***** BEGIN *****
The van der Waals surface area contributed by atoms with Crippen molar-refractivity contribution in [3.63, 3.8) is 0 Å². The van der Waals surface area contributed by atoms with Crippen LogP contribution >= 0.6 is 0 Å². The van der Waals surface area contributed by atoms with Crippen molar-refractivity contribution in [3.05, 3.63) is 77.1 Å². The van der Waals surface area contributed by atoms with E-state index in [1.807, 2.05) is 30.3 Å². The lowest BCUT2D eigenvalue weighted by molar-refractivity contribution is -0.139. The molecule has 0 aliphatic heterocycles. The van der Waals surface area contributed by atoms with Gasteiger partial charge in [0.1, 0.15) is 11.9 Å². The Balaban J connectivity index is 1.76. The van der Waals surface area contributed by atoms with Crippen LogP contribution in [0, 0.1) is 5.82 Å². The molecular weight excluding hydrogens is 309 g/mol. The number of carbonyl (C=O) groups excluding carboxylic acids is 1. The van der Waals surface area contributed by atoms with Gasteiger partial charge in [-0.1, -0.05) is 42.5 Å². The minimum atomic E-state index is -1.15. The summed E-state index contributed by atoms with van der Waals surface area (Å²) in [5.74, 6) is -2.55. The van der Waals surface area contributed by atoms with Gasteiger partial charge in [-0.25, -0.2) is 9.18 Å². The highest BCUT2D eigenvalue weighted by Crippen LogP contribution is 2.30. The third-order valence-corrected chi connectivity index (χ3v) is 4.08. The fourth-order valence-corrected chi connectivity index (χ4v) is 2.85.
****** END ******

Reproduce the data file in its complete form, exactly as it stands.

The van der Waals surface area contributed by atoms with Crippen molar-refractivity contribution in [3.63, 3.8) is 0 Å². The van der Waals surface area contributed by atoms with Crippen LogP contribution >= 0.6 is 0 Å². The van der Waals surface area contributed by atoms with Crippen molar-refractivity contribution in [3.05, 3.63) is 77.1 Å². The van der Waals surface area contributed by atoms with E-state index in [1.807, 2.05) is 30.3 Å². The lowest BCUT2D eigenvalue weighted by molar-refractivity contribution is -0.139. The molecule has 0 aliphatic heterocycles. The van der Waals surface area contributed by atoms with Gasteiger partial charge in [0.1, 0.15) is 11.9 Å². The Balaban J connectivity index is 1.76. The van der Waals surface area contributed by atoms with Crippen LogP contribution in [0, 0.1) is 5.82 Å². The molecular weight excluding hydrogens is 309 g/mol. The number of carbonyl (C=O) groups excluding carboxylic acids is 1. The van der Waals surface area contributed by atoms with Gasteiger partial charge in [-0.1, -0.05) is 42.5 Å². The minimum atomic E-state index is -1.15. The summed E-state index contributed by atoms with van der Waals surface area (Å²) in [5.74, 6) is -2.55. The van der Waals surface area contributed by atoms with Gasteiger partial charge in [-0.25, -0.2) is 9.18 Å². The highest BCUT2D eigenvalue weighted by Crippen LogP contribution is 2.30. The third-order valence-corrected chi connectivity index (χ3v) is 4.08. The fourth-order valence-corrected chi connectivity index (χ4v) is 2.85.